Being me being presidential

You know they talk about my twitter, you know, tweet. Tweeting? Have you heard? I’m sure you have. Three billion followers. All over the world. Something like that, it’s a big number. A really big number for a president. The biggest, maybe in history. They say Lincoln, you heard of him? A lot of smart people say he was a really good president. Great president, really, some say. I’d say he was in my top five somewhere, it depends. Maybe not for my second amendment folks, ahhh? You’re really thinking about that second amendment now, aren’t you. You gotta’ liberate that second amendment! Liberate it! That’s right.

But Lincoln didn’t tweet. He said some stuff people remember. Famous stuff. You learn about it in school. You know how that really big one goes? That “Four scores so many years ago” thing?  A lot of people don’t know that was him. That was Lincoln, can you believe that? No one knew it. I knew it. Now the stuff that I say is even more famous because I tweet, and everybody loves it. That’s how you know these guys right here are fake news. They tell you “Nobody likes it” and “The president was mean on twitter,” have you heard that fake news?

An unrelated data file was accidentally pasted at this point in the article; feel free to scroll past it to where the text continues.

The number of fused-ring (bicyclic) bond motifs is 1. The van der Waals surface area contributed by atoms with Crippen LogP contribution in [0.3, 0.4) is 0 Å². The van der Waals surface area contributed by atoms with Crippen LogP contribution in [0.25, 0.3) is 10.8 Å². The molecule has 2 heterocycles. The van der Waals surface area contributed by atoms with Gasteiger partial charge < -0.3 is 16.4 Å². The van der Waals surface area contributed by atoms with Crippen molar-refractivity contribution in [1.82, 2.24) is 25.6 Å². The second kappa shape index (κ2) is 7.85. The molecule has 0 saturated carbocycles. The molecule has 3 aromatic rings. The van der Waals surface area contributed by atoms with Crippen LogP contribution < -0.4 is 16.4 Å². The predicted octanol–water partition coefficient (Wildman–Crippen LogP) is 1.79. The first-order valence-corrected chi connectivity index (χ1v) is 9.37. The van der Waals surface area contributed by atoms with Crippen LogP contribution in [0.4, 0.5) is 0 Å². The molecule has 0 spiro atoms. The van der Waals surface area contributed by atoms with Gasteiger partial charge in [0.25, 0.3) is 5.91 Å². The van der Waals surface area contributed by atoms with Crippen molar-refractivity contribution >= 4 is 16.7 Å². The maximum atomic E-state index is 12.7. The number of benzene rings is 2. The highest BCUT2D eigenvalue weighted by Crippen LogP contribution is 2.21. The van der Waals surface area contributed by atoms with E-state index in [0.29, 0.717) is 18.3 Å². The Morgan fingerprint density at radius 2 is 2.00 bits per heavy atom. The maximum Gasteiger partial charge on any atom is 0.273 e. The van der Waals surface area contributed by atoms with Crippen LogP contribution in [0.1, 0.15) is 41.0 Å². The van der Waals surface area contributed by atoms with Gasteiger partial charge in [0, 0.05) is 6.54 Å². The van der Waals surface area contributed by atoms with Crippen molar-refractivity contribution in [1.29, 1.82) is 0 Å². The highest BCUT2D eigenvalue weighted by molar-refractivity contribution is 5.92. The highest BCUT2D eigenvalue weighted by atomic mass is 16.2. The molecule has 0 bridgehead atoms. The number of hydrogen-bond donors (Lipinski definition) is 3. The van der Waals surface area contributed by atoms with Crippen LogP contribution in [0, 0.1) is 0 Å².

Our hardest workers at risk

“Facts don’t care about your feelings” is the tagline of a young conservative hero who always sounds like his feelings were hurt. Mr. Feelings (a.k.a. Daily Wire’s Ben Shapiro) recently whined about Amazon workers striking over low pay and unsafe work conditions amid this pandemic. He even suggested that given the power he’d fire them all and replace them with people willing to work. He’s one of those gems of the mindless right that views the working class as disposable, until suddenly realizing how essential they are. Comfortably at home awaiting delivery of his online purchases, he might not get what it takes to keep him in the style he’s become accustomed to.

Closer to home we don’t have millions of people needing deliveries, but my house gets a few. I have those Amazon workers to thank, and I want them taken care of. I also know that in health care facilities around us, some of the most underpaid and overworked people provide critical care, and now do so with added risk to them and their loved ones. In addition, some fine local restaurants have provided take-out service that has made isolation feel a little less isolated.

This brings to mind consideration regarding how we reward and retain these dedicated workers, and how to unite to help small businesses around us survive. In our current system, it has become common for those in power to ignore the vulnerability of those much less powerful. But imagine instead a capitalist system actually based on merit, not speculative value or policies corrupted by that speculation. A system where whiners like Ben Shapiro aren’t so well compensated simply because they whine so well. Where one with considerable wealth might be burdened by riding an elevator to executive suites knowing someone on that same elevator is almost as wealthy- but also knowing that the contractor maintaining the two elevators he has in his mansion can afford braces for his kid, or roof repairs, or can go to urgent care if he has a fever.